generate a configuration signal based on the determined configuration and the identified interface MMW transceiver; and
wherein the memory management MMW transceiver is operable to:
convert the configuration signal into a MMW configuration signal; and
transmit the MMW configuration signal to at least one of the identified interface MMW transceiver and the MMW transceivers of the at least some of the plurality of memory modules.
2. The configurable memory of claim 1, wherein the memory management unit determines the configuration of the at least some of the plurality of memory modules by:
receiving a configuration command that defines size and data format of the memory block;
determining a number of memory modules based on the size;
allocating the at least some of the plurality of memory modules in accordance with the number of memory modules; and
determining arrangement of the at least some of the plurality of memory modules based on the size and the data format.
3. The configurable memory of claim 1, wherein the memory management unit determines the configuration of the at least some of the plurality of memory modules by:
receiving a write request;
determining size of data to be written based on the write request;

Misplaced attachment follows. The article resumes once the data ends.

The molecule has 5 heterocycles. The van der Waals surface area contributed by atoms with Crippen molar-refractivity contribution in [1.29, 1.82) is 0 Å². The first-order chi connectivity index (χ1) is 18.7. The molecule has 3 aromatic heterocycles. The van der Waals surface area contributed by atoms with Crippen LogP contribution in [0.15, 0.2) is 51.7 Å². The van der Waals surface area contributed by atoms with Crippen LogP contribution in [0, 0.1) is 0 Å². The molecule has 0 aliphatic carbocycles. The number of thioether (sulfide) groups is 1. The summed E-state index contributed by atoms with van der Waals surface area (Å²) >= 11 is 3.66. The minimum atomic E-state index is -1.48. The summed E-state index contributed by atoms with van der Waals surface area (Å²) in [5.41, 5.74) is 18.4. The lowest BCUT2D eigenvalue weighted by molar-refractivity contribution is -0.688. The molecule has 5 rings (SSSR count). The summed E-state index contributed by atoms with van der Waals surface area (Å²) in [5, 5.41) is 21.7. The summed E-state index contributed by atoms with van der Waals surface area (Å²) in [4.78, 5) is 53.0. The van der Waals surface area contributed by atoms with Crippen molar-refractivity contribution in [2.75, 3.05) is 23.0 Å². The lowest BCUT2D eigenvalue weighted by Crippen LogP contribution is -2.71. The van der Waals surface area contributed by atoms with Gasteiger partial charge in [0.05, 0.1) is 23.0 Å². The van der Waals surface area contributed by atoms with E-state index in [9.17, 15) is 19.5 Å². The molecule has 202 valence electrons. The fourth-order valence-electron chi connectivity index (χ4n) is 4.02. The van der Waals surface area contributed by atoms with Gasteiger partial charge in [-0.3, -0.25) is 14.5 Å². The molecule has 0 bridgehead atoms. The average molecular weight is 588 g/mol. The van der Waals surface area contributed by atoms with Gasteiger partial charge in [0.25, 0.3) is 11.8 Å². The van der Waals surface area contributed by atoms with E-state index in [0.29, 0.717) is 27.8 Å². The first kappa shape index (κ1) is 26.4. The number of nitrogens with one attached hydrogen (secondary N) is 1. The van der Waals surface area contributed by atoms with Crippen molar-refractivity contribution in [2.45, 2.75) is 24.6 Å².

determining a number of memory modules based on the size of data; and
allocating the at least some of the plurality of memory modules in accordance with the number of memory modules.
4. The configurable memory of claim 1, wherein the one or more interface MMW transceivers comprises:
a plurality of interface MMW transceivers, wherein the memory management unit identifies the interface MMW transceiver based on identity of the one or more external components.
5. The configurable memory of claim 1, wherein a memory module of the at some of the plurality of memory modules comprises:
the plurality of memory cells arranged in a row; and
the memory MMW transceiver including a baseband processing module and a MMW front end, wherein the MMW front end functions to:
receive a MMW memory access signal from the interface MMW transceiver;
convert the MMW memory access signal into a baseband or near baseband inbound symbol stream;
convert a baseband or near baseband outbound symbol stream into a MMW memory response signal; and
transmit the MMW memory response signal to the interface MMW transceiver; and
the baseband processing module functions to:
recover a memory access request from the baseband or near baseband inbound symbol stream;
coordinate execution of the memory access request with the plurality of memory cells;
generate a memory execution response when required; and
convert the memory execution response into the baseband or near baseband outbound symbol stream.
6. The configurable memory of claim 1, wherein a memory module of the at some of the plurality of memory modules comprises:
the plurality of memory cells arranged in a plurality of rows; and